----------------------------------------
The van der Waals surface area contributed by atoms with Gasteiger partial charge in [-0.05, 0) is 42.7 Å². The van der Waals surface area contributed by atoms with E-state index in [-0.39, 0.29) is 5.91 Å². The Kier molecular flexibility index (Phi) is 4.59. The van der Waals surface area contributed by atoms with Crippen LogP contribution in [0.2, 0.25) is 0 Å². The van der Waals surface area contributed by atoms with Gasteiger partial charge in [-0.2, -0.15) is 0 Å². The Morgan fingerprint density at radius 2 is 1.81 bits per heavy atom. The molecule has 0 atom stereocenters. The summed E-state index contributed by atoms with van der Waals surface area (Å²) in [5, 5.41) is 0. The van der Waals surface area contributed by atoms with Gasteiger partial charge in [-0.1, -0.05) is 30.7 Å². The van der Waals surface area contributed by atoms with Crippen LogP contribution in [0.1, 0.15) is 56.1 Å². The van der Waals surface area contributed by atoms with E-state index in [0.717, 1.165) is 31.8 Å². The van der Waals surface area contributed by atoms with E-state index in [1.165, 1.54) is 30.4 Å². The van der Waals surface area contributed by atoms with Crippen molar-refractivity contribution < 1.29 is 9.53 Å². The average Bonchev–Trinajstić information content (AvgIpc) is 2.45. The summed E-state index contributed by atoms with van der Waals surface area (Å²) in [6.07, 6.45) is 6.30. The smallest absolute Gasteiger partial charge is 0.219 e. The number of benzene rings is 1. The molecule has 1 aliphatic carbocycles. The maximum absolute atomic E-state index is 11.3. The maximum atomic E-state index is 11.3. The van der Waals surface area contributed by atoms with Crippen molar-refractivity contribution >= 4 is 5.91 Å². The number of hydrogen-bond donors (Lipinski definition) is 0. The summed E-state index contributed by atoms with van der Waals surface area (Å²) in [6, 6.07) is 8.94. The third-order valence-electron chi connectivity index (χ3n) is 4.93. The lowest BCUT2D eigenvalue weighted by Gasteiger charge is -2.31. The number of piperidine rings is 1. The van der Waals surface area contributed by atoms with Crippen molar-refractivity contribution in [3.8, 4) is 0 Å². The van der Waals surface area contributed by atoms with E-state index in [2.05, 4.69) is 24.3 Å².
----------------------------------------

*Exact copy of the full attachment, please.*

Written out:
The van der Waals surface area contributed by atoms with Gasteiger partial charge in [-0.05, 0) is 42.7 Å². The van der Waals surface area contributed by atoms with E-state index in [-0.39, 0.29) is 5.91 Å². The Kier molecular flexibility index (Phi) is 4.59. The van der Waals surface area contributed by atoms with Crippen LogP contribution in [0.2, 0.25) is 0 Å². The van der Waals surface area contributed by atoms with Gasteiger partial charge in [-0.2, -0.15) is 0 Å². The Morgan fingerprint density at radius 2 is 1.81 bits per heavy atom. The molecule has 0 atom stereocenters. The summed E-state index contributed by atoms with van der Waals surface area (Å²) in [5, 5.41) is 0. The van der Waals surface area contributed by atoms with Gasteiger partial charge in [-0.1, -0.05) is 30.7 Å². The van der Waals surface area contributed by atoms with Crippen LogP contribution in [0.1, 0.15) is 56.1 Å². The van der Waals surface area contributed by atoms with E-state index in [0.717, 1.165) is 31.8 Å². The van der Waals surface area contributed by atoms with E-state index in [1.165, 1.54) is 30.4 Å². The van der Waals surface area contributed by atoms with Crippen molar-refractivity contribution < 1.29 is 9.53 Å². The average Bonchev–Trinajstić information content (AvgIpc) is 2.45. The summed E-state index contributed by atoms with van der Waals surface area (Å²) in [6.07, 6.45) is 6.30. The smallest absolute Gasteiger partial charge is 0.219 e. The number of benzene rings is 1. The molecule has 1 aliphatic carbocycles. The maximum absolute atomic E-state index is 11.3. The maximum atomic E-state index is 11.3. The van der Waals surface area contributed by atoms with Crippen molar-refractivity contribution >= 4 is 5.91 Å². The number of hydrogen-bond donors (Lipinski definition) is 0. The summed E-state index contributed by atoms with van der Waals surface area (Å²) in [6, 6.07) is 8.94. The third-order valence-electron chi connectivity index (χ3n) is 4.93. The lowest BCUT2D eigenvalue weighted by Gasteiger charge is -2.31. The number of piperidine rings is 1. The van der Waals surface area contributed by atoms with Crippen molar-refractivity contribution in [3.8, 4) is 0 Å². The van der Waals surface area contributed by atoms with E-state index in [2.05, 4.69) is 24.3 Å².